Services You probably don’t get to choose your doctor or dentist. But you do get to choose some services that can affect your health. For exam-ple, if you choose the wrong nail salon, you might develop an infection. If you choose the wrong health club, you might end up with an injury because of poor advice from a trainer.

When you evaluate a service, you need to find out whether the person who will perform the service is qualified.Whether you choose a service on your own or use a service chosen for you, there are questions you should ask.

䊳What kind of education and experience does the person have? Does the person have the required educational degree, license, or certification?

䊳Does the person have references? Ask for the names and telephone numbers of people who have used the service.

䊳Have any complaints been filed with your state’s Attorney General? Information Before you purchase a product or service, you need to evaluate the information you receive about it. Is it accurate? Is it useful? You need to ask the same type of questions about any health information you receive.To evaluate health information, you need to evaluate the source of the information.

䊳Is the source qualified to speak on the topic?

䊳Does the source bring a bias, or slant, to the topic? For example, are they trying to sell a product or service?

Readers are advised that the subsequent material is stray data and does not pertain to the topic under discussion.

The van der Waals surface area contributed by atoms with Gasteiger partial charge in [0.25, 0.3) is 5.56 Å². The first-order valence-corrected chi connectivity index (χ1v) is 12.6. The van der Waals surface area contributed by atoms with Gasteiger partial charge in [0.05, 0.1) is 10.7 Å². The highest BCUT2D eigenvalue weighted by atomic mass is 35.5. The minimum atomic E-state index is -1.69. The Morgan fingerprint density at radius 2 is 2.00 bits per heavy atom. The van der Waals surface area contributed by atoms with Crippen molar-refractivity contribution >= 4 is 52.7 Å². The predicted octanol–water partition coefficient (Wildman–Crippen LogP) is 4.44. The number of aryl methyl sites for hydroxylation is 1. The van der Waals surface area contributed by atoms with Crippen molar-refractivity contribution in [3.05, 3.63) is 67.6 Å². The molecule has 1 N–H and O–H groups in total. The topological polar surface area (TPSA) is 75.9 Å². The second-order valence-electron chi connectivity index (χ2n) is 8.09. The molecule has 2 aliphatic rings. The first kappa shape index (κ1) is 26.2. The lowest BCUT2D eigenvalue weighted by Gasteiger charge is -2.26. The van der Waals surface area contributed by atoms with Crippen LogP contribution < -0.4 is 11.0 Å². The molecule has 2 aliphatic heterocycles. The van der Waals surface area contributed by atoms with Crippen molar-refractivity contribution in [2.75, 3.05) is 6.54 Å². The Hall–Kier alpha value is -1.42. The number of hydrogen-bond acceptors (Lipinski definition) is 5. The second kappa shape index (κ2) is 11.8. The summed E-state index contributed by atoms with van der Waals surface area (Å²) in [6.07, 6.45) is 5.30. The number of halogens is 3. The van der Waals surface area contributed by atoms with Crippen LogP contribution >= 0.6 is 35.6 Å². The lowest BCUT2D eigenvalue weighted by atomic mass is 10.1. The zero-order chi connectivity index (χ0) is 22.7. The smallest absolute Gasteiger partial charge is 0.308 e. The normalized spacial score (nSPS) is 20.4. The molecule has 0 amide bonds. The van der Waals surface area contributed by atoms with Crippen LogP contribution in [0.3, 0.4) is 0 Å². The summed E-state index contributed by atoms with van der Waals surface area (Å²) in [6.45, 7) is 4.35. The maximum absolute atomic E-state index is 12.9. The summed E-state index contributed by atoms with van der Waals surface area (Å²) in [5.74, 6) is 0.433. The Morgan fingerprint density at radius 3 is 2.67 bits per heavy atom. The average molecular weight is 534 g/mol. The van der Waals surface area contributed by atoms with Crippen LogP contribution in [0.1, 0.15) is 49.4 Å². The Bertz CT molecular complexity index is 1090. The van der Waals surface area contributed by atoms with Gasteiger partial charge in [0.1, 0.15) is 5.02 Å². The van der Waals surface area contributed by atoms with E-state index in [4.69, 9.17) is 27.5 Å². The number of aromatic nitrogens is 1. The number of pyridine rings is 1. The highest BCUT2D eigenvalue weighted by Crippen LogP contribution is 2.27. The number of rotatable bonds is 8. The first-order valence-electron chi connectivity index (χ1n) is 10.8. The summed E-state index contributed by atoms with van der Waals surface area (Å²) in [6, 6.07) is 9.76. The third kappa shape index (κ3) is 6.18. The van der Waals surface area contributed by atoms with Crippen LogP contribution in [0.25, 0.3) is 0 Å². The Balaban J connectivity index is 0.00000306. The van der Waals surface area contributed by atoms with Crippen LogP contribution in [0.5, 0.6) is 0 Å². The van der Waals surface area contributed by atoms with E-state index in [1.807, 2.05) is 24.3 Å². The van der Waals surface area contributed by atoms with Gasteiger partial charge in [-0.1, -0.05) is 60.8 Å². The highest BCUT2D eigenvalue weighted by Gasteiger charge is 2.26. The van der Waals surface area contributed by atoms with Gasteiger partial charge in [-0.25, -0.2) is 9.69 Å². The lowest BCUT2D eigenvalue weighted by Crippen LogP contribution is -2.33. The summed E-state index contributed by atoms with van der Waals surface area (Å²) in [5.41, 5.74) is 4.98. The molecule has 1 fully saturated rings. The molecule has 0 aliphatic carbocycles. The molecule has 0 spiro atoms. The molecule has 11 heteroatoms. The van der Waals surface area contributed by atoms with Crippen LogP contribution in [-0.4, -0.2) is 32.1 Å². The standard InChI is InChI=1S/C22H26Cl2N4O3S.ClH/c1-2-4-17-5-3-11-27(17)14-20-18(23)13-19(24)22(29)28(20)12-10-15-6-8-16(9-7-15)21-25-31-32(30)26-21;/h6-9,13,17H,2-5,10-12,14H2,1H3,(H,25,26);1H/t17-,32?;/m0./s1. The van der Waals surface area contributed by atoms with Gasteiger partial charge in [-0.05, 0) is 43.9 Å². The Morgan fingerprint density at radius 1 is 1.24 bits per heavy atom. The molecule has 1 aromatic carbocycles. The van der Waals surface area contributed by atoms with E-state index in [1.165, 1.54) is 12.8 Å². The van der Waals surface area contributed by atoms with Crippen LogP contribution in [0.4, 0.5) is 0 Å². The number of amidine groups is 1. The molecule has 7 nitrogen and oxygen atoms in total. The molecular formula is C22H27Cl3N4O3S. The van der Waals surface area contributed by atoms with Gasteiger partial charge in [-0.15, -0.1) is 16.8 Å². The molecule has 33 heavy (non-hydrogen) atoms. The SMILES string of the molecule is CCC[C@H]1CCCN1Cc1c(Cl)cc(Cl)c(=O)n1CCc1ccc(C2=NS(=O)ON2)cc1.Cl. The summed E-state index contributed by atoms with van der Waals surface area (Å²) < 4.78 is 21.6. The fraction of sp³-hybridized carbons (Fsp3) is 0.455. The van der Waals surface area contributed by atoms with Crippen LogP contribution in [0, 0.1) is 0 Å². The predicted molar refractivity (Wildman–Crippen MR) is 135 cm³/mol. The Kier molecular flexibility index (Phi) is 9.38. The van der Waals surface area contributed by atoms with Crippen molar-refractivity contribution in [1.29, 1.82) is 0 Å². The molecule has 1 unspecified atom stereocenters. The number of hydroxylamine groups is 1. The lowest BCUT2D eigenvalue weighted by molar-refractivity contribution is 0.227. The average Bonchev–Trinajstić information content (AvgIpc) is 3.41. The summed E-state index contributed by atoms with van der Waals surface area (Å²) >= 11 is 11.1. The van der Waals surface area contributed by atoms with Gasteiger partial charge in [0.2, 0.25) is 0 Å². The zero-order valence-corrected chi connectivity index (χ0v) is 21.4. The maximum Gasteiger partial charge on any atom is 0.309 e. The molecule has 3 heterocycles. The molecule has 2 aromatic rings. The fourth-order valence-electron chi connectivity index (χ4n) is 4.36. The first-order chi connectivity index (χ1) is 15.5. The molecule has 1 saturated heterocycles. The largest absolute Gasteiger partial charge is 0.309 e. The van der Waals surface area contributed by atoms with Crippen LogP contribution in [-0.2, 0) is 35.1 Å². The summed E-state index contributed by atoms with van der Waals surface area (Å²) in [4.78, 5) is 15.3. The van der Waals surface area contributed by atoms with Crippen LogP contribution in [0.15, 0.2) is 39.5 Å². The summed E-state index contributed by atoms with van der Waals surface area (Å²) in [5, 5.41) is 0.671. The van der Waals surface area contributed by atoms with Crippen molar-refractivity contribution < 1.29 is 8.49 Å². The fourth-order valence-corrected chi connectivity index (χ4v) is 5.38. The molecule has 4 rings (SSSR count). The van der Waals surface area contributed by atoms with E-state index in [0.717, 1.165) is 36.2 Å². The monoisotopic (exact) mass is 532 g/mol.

䊳Are there other reliable sources that reach the same conclusion?

䊳Is the information current and up to date?

Government agencies, medical associations, and non-profit private health groups often provide reliable information. So do reporters who specialize in science and health topics.

FIGURE 11 A fitness center is an example of a health-related service. Predicting How could attending a class as a guest help you to decide whether to join a fitness center?

Focus On ISSUES

Focus On ISSUES

Debate: Advertising and Health

Including all media, the average teen sees between 20,000 and 40,000 advertisements each year. Have groups of students support and oppose the following premise: Viewing advertisements has a major influence on teen behavior and health.

You might want to have students narrow the focus of the debate to advertisements for particular types of products. For example, do advertisements for “junk” foods contribute to obesity? Does seeing advertisements for alcohol make drinking seem appealing?

L3 Visual Learning: Figure 11

Caption AnswerI could find out if the classes offered are appropriate for my needs and if the instructors are attentive and knowledgeable.

Building Health Skills

CommunicatingIf any students attend fitness and recreation programs offered by local non-profit organizations, ask if they would be willing to be interviewed about these programs. Challenge students to ask the kinds of questions wise consumers might ask when they contact a reference for a service.

Addressing Misconceptions

InfomercialsAsk students if they know what an infomercial is (a long commer-cial designed to look like an educational news program or talk show). By using this type of format, the producer hopes to convince viewers that the information being presented is reliable. Explain that few, if any, health-related products sold through infomercials will do everything the infomercial promises they will do.